Paul Campbell

Paul Campbell-2

Paul Campbell, General Manager of Warisan

Paul, what’s your story? 
I’m a farm boy from the deep south in the States. After university, I headed to Australia. Originally my wife and I frequented Indonesia, doing social work with international trainees. Eventually, we came to test if we could live here full time and that was the time of the first Bali bomb. We reckoned if we survived the chaos of that, then we could survive whatever Bali threw at us!

Do you have a background in interior design or furniture production? 
I studied design in the College of Architecture at Clemson University in South Carolina, where I actually also got very much involved in social work – one thread in my life tapestry.

How did you end up in Bali? Was it fate reeling you in or more practical pursuits? 
I do believe God is good, and we are directly guided into what is best for us, no matter the season in life. First it was from South Carolina to Australia, to meet my wife, and then the two of us with two little ones moving on to Bali. Then there was the transition from volunteer/social work to design and furniture.

Warisan might just be the biggest name in the furniture game on Bali. With so much competition on the island, how did Warisan get to the top of the game and how do you manage to stay there? 
We are a team and a family that hopes that rather than being known as the biggest, we can be known for quality and good service, as well as the willingness to create really interesting and complicated pieces.

As General Manager of Warisan, you must see new trends popping up all the time. What are the biggest trends in furniture and design on Bali at the moment? 
Since we work internationally, it’s more like an overlapping flow of everything all at once and then repetition of the previous. One side of the world heats up in one category of taste, while another cools off. That keeps us on our toes. And designers are always wanting to do something “new and different” to whatever it is that is already considered new and different. As a result, over 80% of what we produce is custom/bespoke! We are so thankful for our factory directors and the capable hands of our carpentry team.

Are there any trends or styles that you absolutely can’t stand?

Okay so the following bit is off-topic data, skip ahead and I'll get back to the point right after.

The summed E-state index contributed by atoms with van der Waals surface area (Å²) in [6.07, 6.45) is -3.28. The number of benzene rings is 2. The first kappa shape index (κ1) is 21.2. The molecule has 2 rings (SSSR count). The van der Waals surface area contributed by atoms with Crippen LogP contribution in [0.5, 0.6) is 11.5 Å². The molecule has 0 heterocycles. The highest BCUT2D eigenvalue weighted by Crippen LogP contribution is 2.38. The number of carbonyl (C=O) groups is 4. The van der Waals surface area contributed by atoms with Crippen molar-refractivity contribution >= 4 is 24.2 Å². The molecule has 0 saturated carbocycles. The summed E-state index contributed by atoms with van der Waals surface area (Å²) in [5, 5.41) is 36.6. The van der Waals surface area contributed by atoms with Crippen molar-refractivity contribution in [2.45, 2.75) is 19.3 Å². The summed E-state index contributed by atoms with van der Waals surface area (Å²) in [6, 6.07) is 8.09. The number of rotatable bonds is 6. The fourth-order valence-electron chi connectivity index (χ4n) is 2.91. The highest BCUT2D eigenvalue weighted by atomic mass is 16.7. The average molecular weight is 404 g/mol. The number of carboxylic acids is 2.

Is this a style: Cheap and Nasty!?! Beauty can be affordable but it does not have to look cheap! Putting material together creatively and value engineering are paramount to creative success. Basically, if something is made well, I think I have a great appreciation for it, no matter the style, because I know how hard it is to get something right when you start with a raw log!

What’s the biggest mistake people make when furnishing and designing their homes or businesses? 
Easy – they don’t expose their budgets so others, designers or consultants with knowledge and experience can design within that budget.

If we walked into your house or villa, what kind of pieces would we see?
Totally eclectic, yet all in harmony with a sense of timelessness. We took on an older home and we are sensitive to what is there. Of course, we have never finished or gotten it right (yet!). Even now there are things in transition, so please don’t come!  You wouldn’t think I have ever studied design at all. Better things to spend the time and money on, so maybe I will never finish!

Can you give us a few of your favorite dining and drinking spots on the island that are just plain cool for design and interiors?
You probably won’t like my answer. More than anything, I want to sit in a space where the interior somehow engages the beautiful exterior surrounds, so I don’t think a warung on the cliff of the Bukit beaches would qualify to answer your question (and hardly any of those warungs exist like they used to). I think there are some very nice spaces in Bali but many feel contrived and over designed… Bali is such a melting pot of design concepts, so it can be overwhelming.  It often seems hard for designers to edit down what they are trying to achieve because they simply have so much to choose from.  Even harder is the execution. You can see so many times where a wonderful design was compromised for budget.

Where do you see the future of design going in Bali?
I am a firm believer there isn’t much new under the sun! We are always reproducing elements of nature and/or re-inventing what has come before. I would say that it will always be “spicy” here in Bali, and it is likely that things will continue to be a bit dicey as well! There are too many good talents feeding it from such various backgrounds for it not to be at least very interesting and entertaining!

What’s your philosophy behind interior design and life in general?
I am a big believer in “less is more” (but that does not mean harsh minimalism).  So with design, I try to keep life simple. I try to be big on “form follows function,” and in life that gets expressed through my practical approach to things.